Infidelity in relationships can create devasting wounds between partners. But what if you and your partner were seeing and sleeping with other people as part of an honest, open and communicative arrangement that you’d established to enhance your relationship? We explain what ethical non-monogamy is, and explore whether it could work with your partner.
The concept of ethical non-monogamy (ENM) – also known as consensual non-monogamy – has been in the spotlight recently, thanks to dating apps and many celebrities spruiking it on social media.
ENM is the umbrella term for many open relationship styles, including polyamory, throuples, being monogam-ish, swinging, or even casual dating. Its very premise is focused on open and honest communication of emotional and sexual wants and needs, and that all people involved are aware of the rules of play when engaging in multiple relationships.
The very idea of having multiple sexual partners is nothing new – the ancient Greeks had notoriously rampant sexual lives, filling all emotional and physical desires at any time with whomever they pleased. However, in these modern times, navigating a romantic life outside of monogamy can be rather tricky, mainly thanks to our deeply ingrained ideas of what relationships are ‘supposed’ to look like. However, with more non-traditional relationship dynamics gaining popularity, the first step is understanding.
So, let’s dive in and find out what ENM is, what it is not, and why people choose it.
What is ethical non-monogamy?
Ethical non-monogamy means that the relationship is not exclusive between two people and may involve having multiple sexual or romantic relationships with the consent of all parties involved. It is worth noting that to be ethical, a mutual agreement is typically reached beforehand. Clear communication and mutual agreement are key components of ENM relationships.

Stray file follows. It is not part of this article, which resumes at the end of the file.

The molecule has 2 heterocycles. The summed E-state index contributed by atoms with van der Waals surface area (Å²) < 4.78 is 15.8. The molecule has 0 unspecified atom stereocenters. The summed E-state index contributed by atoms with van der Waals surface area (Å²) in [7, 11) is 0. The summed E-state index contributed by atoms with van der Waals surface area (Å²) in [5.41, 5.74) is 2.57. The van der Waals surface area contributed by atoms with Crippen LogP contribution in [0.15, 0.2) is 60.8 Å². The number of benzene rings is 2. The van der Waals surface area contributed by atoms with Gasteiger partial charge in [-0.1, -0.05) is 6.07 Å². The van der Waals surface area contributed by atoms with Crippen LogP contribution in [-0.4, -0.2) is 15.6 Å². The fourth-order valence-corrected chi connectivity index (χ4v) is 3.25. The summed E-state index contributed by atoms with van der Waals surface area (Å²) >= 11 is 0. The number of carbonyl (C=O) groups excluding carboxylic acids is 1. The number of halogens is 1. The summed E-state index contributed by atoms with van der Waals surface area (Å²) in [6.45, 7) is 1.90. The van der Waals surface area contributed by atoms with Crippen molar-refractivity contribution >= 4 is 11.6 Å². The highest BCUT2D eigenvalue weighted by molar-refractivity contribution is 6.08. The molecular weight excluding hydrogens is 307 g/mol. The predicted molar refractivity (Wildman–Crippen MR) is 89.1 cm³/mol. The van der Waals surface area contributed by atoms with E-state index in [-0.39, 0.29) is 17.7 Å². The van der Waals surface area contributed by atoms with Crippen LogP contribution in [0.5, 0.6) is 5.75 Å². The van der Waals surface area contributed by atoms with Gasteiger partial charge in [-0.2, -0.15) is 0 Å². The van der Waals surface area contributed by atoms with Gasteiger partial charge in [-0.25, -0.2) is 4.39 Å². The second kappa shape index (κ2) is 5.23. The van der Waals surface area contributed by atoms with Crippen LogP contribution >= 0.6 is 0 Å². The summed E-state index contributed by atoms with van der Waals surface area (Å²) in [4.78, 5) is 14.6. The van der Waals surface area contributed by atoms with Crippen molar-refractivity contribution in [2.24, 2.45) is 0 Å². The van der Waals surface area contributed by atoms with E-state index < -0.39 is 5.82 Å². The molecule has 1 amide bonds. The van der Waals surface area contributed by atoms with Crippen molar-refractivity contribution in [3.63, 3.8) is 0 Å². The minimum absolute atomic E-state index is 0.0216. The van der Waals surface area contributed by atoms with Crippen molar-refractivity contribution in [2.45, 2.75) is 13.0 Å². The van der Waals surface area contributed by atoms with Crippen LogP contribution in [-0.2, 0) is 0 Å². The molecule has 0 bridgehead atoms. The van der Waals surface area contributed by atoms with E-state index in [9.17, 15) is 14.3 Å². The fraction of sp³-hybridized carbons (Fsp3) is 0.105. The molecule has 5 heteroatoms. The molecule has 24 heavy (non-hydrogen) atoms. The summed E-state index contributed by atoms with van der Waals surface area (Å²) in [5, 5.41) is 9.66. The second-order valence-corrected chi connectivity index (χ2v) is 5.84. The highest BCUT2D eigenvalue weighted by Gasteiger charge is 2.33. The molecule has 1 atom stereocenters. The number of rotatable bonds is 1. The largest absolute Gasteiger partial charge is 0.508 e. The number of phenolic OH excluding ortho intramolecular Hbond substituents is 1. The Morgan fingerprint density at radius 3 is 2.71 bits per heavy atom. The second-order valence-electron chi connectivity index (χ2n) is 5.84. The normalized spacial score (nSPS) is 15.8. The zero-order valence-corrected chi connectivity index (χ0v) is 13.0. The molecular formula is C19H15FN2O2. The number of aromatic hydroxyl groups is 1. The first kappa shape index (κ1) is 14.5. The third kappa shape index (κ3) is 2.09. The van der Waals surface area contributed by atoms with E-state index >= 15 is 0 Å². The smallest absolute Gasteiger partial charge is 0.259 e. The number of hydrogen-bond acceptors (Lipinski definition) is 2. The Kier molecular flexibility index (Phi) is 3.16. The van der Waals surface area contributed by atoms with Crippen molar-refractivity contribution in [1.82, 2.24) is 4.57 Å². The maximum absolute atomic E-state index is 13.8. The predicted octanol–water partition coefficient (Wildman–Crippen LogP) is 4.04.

This style of non-traditional relationship is based on the concept of using socially acceptable guidelines and ethically motivated tools – such as honesty, consideration, and communication – to cultivate a relationship built on the foundation of non-monogamy. At its core, though, ENM means not cheating or acting without the consent of your partner.
Why do people choose ENM?
Although this is a topic of increasing popularity, there is still a stigma around non-monogamy. It is important to remember that everyone is different – what may not work for some can work wonders for others. There are many reasons why people choose to be ethically non-monogamous, including meeting sexual needs, exploration of sexuality, variety, and/or a desire for personal growth and self-expansion through other people and relationships. For some people, ENM provides ground to reject traditional gender dynamics and heteronormative sexual scripts.
According to a recent study, up to 20% of couples have experimented with ethical non monogamy, however, the number of people who are consistent in its practice is much lower. The irony is that the very qualities that enable couples to be successful in consensual non-monogamy are exactly the same characteristics that are required to make a monogamous relationship work – effective communication, low jealousy, and high trust.
Non-monogamy may work for you if you feel like you’re not ‘the jealous type’. It’s not that non-monogamous people don’t feel jealousy, but if they are involved in an adaptive non-monogamous relationship, then it’s likely that they process these feelings differently.
It is possible that you may struggle with possessiveness or jealousy when engaging in an ENM relationship. It is important to remember that this is okay, and that ENM is not for everyone. If you think you may struggle with knowing your partner is engaging in romantic or sexual acts with other parties, ENM may not be for you.
Is an ethically non-monogamous relationship for me?
If you are someone who has typically preferred a monogamous dynamic, ENM raises some interesting questions: Why is it that we put traditional relationship structures on such a pedestal when almost half of all marriages fail? Maybe we’re expecting too much. Is it reasonable to expect one partner be our best friend, stimulate us intellectually, and fulfil all of our sexual needs all at once? Could relying on different people to fulfil our different needs, even in non-sexual ways, lessen the strain on our relationships and make us happier?
Regardless of how you view the answers to these questions, ethical non-monogamy offers important lessons. We can’t expect our partners to be fully responsible for our happiness – happiness is an internal construct. Communication and transparency are critical in all relationships. Healthy relationships require intention and effort and are the most likely to succeed when we have other friends or passions to rely upon.
Ultimately, only we have control of our own happiness, with or without a relationship.